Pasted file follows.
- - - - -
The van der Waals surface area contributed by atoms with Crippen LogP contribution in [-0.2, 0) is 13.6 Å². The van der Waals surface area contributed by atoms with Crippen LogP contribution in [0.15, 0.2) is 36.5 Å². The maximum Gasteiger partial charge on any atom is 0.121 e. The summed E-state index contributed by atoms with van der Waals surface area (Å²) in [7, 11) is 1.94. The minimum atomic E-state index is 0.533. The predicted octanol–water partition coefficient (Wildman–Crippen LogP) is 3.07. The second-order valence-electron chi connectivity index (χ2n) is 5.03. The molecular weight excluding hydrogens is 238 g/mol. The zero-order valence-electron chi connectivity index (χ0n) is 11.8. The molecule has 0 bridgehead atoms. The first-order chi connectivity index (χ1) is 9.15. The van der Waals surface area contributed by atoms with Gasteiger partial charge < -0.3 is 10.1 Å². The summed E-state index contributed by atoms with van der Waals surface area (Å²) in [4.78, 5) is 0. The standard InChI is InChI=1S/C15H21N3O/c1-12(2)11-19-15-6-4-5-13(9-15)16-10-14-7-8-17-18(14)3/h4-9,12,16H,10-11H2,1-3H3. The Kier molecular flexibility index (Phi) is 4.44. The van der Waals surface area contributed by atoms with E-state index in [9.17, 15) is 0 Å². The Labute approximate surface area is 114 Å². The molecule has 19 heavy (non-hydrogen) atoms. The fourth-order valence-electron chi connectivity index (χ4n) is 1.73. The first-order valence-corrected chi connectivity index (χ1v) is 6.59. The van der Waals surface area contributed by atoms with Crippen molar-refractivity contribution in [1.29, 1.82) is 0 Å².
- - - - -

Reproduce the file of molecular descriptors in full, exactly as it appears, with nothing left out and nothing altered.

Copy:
The van der Waals surface area contributed by atoms with Crippen LogP contribution in [-0.2, 0) is 13.6 Å². The van der Waals surface area contributed by atoms with Crippen LogP contribution in [0.15, 0.2) is 36.5 Å². The maximum Gasteiger partial charge on any atom is 0.121 e. The summed E-state index contributed by atoms with van der Waals surface area (Å²) in [7, 11) is 1.94. The minimum atomic E-state index is 0.533. The predicted octanol–water partition coefficient (Wildman–Crippen LogP) is 3.07. The second-order valence-electron chi connectivity index (χ2n) is 5.03. The molecular weight excluding hydrogens is 238 g/mol. The zero-order valence-electron chi connectivity index (χ0n) is 11.8. The molecule has 0 bridgehead atoms. The first-order chi connectivity index (χ1) is 9.15. The van der Waals surface area contributed by atoms with Gasteiger partial charge < -0.3 is 10.1 Å². The summed E-state index contributed by atoms with van der Waals surface area (Å²) in [4.78, 5) is 0. The standard InChI is InChI=1S/C15H21N3O/c1-12(2)11-19-15-6-4-5-13(9-15)16-10-14-7-8-17-18(14)3/h4-9,12,16H,10-11H2,1-3H3. The Kier molecular flexibility index (Phi) is 4.44. The van der Waals surface area contributed by atoms with E-state index in [9.17, 15) is 0 Å². The Labute approximate surface area is 114 Å². The molecule has 19 heavy (non-hydrogen) atoms. The fourth-order valence-electron chi connectivity index (χ4n) is 1.73. The first-order valence-corrected chi connectivity index (χ1v) is 6.59. The van der Waals surface area contributed by atoms with Crippen molar-refractivity contribution in [1.29, 1.82) is 0 Å².